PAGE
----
How Capital Gain Distributions Work
Mutual funds are required by law to make regular capital gain distributions to their shareholders. This is because the mutual fund does not pay income taxes. Instead, capital gains (net of capital losses) get distributed to the mutual fund’s shareholders. The shareholders then pay income tax (if the mutual fund is owned in a taxable brokerage account) on the capital gains.
The owners of mutual fund shares can take the capital gains distribution in the form of immediate cash payments or reinvest it in additional fund shares. If the distributions are reinvested, the reinvested amount adds to the cost basis of the fund. Therefore, when the owner sells future shares of the fund, they do not pay tax twice.
Most funds make these distributions to their shareholders in the fourth quarter of the calendar year. The determination of which shareholders receive the distribution is based on the shareholders of record on a specific date. This date, appropriately titled the record date, is announced in advance by the mutual fund, so shareholders are aware of whether they will receive a distribution.
At first glance, you would think that if you own a mutual fund that will pay a capital gain distribution, you want to be sure to own it on the record date. However, this is not the case. Allow me to explain why.
After the fund pays the distribution to the shareholders of record, the price per share (referred to as the Net Asset Value, or NAV) goes down by the same amount of the per-share distribution. Because of this, the shareholder of the fund is in the same place as immediately before the distribution.
A Capital Gain Distribution Example
The concept above is a bit confusing, so let’s look at an example:
John owns 100 shares of XYZ mutual fund, priced at $40 per share on November 29, for a total value of $4,000. XYZ mutual fund makes a capital gain distribution of $2 per share to shareholders of record on November 30. John elects to take his distribution via a cash payment. On November 30, the fund makes the distribution, and John receives a check for $200. At the same time, the NAV of XYZ fund declines by $2 (to reflect the cap gain distribution) to $38 per share. The value of John’s holdings in the XYZ mutual fund is now $3,800 (100 shares X $38 share), a decrease of $200. But you need to add in the cash payment he received of $200, which, when added to $3,800, gives him $4,000. The same would be true if he reinvested the dividend instead of taking cash payments.
If the mutual fund is held in a taxable brokerage account, there is a disadvantage to being a shareholder on the record date. That is because the cap gain distribution is subject to income tax even though the shareholder is in the same economic position as they were immediately before the distribution (as illustrated above).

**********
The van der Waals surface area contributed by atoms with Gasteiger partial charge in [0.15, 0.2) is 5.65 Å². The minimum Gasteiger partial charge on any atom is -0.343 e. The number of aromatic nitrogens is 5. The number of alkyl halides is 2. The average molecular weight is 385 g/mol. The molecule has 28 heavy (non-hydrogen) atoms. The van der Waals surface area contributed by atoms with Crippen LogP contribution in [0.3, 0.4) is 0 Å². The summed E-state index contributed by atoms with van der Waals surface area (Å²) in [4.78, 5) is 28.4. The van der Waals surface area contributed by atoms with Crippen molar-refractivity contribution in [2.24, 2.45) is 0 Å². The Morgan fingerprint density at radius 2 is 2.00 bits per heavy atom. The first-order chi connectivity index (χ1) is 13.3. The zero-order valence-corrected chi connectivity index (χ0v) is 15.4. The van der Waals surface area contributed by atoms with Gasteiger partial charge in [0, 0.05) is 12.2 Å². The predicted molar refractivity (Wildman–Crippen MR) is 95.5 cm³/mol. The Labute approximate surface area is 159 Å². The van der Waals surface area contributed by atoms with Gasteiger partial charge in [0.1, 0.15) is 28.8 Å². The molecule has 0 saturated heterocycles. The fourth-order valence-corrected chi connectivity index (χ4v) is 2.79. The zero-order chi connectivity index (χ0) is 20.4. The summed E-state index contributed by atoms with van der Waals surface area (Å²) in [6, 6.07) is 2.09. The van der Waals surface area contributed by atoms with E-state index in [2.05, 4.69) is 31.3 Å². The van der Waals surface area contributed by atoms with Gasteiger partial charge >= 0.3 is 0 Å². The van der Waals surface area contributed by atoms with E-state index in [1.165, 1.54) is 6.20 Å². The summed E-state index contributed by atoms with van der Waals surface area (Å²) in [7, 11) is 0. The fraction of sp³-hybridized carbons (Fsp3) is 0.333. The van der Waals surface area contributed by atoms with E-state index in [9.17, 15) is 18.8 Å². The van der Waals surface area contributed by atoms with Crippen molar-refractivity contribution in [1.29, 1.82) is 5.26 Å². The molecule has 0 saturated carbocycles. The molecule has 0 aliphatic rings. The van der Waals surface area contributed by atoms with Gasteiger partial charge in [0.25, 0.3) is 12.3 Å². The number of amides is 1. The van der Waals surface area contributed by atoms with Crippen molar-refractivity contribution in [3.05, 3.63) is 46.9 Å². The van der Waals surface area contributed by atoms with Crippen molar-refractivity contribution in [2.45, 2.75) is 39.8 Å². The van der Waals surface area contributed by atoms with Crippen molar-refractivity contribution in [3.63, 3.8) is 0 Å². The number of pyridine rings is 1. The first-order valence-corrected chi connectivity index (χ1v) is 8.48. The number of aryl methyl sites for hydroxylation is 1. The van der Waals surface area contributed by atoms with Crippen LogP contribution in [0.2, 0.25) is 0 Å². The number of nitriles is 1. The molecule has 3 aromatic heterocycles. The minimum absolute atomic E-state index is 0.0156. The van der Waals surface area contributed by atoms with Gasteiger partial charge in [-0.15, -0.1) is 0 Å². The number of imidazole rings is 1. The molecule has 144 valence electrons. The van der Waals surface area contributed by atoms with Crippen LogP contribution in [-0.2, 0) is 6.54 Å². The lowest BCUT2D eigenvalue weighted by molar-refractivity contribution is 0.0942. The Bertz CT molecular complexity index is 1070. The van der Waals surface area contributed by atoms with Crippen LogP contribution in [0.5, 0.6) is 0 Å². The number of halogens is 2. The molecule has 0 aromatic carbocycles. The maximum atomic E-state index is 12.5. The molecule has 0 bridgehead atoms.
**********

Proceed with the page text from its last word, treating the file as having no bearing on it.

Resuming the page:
If John had owned XYZ mutual fund in a taxable brokerage account in the example above, he would owe income tax on the $200 distribution, even though his total value was $4,000 before and after the distribution.
How to Avoid Paying Capital Gain Tax
Is there a way to avoid this taxable event, given that it has no impact on the fund’s value (plus any cash dividends)?
You could sell the fund before the record date. Doing so would mean you would not receive the distribution, thus saving taxes. Even though you may have owned the fund the entire year and sold it a day before the record date, this is the case.
But before you do this, you need to consider any capital gain you would incur by selling the fund before the record date. Remember, just like the sale of a stock, if you sell your mutual fund for more than you paid for it, you have capital gain and would owe income tax on that gain. You will pay tax at ordinary income tax rates if the gain is short-term (fund held for less than one year). Long-term gains are taxed more favorably.
If the gain on the sale of the fund is greater than the capital gain distribution, then it does not pay to sell the fund ahead of the record date. If the gain is less than the capital gain distribution, or even better, if by selling the fund you realize a capital loss, then it makes sense to sell the fund before the record date.
Remember the tax issues only apply to mutual funds owned in taxable accounts. Capital gain distributions for mutual funds held in IRAs or Roth IRAs are not taxable events, so there’s no need to worry about those transactions.
It would be nice to know ahead of time what the record date is and how much the fund expects to distribute so that you can calculate to see if it makes sense to hold the fund or sell it before the record date.
Fortunately, most funds do make this information available this time of the year. The easiest way to find out is to go to the fund website and search for “2021 capital gain distribution estimates.” The information should be available to you.
For 2021, many funds expect to distribute a modest amount of capital gains to their shareholders (1-4%). There are some funds, however, that expect distributions much higher (10-15%), which makes it worthwhile to look at your funds to see if there are sales you can make to reduce the tax you are going to owe in 2021.